Yesterday, the U.S. Environmental Protection Agency (EPA) announced the approval of an innovative plan incorporating green infrastructure for the control of combined sewer overflows (CSOs) in the city of Cincinnati and Hamilton County, Ohio.
“This plan is good news for the residents of Cincinnati and for communities along the Ohio River,” said Cynthia Giles, assistant administrator for EPA’s Office of Enforcement and Compliance Assurance. “Not only will this innovative plan ensure that significant volumes of polluted stormwater and raw sewage are kept out of local waterways, but it will also cost less than more traditional approaches, saving money for ratepayers and the city.”
Under a 2010 consent decree, the Metropolitan Sewerage District of Greater Cincinnati (MSDGC) was required either to construct a deep tunnel system to alleviate CSOs in many neighborhoods in the city, or to conduct further analyses and propose an alternative plan. MSDGC proposed an alternative plan to EPA in December 2012 that is expected to save more than $150 million (in 2006 dollars) from the original deep-tunnel plan.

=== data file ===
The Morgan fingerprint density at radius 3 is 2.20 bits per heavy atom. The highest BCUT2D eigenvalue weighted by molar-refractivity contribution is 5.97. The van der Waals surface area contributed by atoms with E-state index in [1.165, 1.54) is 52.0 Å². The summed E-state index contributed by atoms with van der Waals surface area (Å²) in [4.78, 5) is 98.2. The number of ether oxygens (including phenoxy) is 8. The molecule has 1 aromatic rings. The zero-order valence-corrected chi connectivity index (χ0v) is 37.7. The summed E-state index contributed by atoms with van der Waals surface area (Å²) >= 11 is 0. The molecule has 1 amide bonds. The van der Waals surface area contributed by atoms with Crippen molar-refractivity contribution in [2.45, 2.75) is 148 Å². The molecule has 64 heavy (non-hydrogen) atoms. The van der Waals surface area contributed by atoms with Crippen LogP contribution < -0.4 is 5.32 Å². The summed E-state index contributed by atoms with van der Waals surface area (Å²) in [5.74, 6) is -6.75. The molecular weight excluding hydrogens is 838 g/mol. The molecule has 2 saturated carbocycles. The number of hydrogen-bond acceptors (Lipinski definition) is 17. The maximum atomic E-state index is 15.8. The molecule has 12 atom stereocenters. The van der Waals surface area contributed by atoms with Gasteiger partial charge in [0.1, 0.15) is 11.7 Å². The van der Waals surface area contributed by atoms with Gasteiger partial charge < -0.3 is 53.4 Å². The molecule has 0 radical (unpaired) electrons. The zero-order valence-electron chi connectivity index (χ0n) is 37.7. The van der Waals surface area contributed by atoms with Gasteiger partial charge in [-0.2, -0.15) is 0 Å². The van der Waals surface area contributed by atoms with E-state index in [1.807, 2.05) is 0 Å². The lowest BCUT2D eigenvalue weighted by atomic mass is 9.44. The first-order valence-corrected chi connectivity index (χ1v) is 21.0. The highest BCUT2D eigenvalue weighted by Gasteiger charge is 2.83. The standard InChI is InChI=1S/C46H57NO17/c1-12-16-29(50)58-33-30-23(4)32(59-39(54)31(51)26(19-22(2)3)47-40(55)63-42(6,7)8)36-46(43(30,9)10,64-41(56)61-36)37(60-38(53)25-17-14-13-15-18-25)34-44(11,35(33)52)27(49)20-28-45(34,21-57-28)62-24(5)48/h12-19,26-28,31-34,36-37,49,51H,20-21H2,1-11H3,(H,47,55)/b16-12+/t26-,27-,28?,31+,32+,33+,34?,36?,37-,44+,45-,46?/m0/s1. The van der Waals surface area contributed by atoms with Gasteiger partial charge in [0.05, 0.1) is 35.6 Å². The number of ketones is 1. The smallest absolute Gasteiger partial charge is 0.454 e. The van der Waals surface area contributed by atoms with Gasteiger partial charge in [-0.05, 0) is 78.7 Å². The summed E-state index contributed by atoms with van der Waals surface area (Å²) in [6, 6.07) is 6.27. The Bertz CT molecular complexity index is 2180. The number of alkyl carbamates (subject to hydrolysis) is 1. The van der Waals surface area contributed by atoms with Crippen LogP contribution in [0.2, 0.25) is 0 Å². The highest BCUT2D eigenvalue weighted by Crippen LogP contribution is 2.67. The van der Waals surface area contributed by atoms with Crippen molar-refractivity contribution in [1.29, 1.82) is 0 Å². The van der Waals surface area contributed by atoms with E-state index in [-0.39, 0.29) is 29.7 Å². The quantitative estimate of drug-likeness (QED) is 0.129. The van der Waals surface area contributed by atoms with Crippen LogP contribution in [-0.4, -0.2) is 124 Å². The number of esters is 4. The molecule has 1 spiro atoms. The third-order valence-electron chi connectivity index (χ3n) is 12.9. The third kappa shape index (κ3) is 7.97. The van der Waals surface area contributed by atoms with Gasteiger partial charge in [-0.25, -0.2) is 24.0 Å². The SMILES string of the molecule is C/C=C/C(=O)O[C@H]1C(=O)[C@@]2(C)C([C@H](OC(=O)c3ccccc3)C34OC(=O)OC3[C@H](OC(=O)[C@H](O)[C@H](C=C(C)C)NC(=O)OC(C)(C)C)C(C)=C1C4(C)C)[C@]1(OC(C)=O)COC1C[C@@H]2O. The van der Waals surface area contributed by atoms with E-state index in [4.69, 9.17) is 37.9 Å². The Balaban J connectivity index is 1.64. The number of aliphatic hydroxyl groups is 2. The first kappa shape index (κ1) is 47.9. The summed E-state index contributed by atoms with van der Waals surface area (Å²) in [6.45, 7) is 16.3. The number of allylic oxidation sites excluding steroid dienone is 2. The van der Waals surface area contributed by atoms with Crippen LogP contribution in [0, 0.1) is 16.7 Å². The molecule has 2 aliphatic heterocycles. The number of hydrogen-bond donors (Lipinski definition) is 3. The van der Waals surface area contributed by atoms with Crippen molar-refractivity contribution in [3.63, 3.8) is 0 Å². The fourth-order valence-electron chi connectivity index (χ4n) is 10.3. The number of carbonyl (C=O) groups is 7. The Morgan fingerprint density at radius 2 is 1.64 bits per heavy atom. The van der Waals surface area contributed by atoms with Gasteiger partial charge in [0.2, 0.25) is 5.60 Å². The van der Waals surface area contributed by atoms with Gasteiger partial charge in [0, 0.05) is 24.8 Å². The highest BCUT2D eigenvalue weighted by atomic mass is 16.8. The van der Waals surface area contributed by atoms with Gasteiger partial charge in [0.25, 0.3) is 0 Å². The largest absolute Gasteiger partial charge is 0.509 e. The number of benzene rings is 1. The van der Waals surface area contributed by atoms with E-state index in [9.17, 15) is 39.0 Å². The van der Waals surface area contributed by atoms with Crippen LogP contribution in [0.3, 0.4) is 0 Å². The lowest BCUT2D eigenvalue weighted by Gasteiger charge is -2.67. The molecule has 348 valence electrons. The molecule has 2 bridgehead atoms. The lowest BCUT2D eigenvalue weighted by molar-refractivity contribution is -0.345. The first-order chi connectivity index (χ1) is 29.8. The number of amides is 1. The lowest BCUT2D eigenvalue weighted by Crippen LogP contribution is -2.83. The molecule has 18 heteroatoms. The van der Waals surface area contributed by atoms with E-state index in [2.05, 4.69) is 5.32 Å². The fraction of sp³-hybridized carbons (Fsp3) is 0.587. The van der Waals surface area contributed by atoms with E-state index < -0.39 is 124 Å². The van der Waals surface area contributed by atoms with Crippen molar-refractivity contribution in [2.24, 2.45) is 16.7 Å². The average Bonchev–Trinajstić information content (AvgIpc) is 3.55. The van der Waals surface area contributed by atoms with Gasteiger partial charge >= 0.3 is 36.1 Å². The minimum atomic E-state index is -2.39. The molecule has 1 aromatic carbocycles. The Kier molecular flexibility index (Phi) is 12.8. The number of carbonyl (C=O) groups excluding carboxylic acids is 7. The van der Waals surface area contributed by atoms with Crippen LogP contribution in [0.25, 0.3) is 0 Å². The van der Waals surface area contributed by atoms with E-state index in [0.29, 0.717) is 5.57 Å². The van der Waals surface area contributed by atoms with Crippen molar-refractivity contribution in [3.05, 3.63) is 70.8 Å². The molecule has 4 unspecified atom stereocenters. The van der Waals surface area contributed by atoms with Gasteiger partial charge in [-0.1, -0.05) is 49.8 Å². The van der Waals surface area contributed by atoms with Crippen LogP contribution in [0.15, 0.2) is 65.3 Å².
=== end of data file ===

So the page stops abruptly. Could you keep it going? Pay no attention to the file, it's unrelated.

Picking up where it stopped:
This settlement highlights the benefit of using integrated planning approaches and green infrastructure to facilitate sustainable, innovative, and cost-effective solutions to protect human health and improve water quality.
The plan will create a green corridor that will convey stormwater runoff to Mill Creek in the Fairmont neighborhood of Cincinnati and include a floodway to help prevent flooding of local streets, homes and businesses during extreme rain events. The green corridor and constructed channel will be an amenity for the neighborhood and may contribute to neighborhood stabilization and economic revitalization in addition to helping to resolve overflow issues.
For more information about the plan: http://www.epa.gov/compliance/resources/cases/civil/cwa/hamilton.html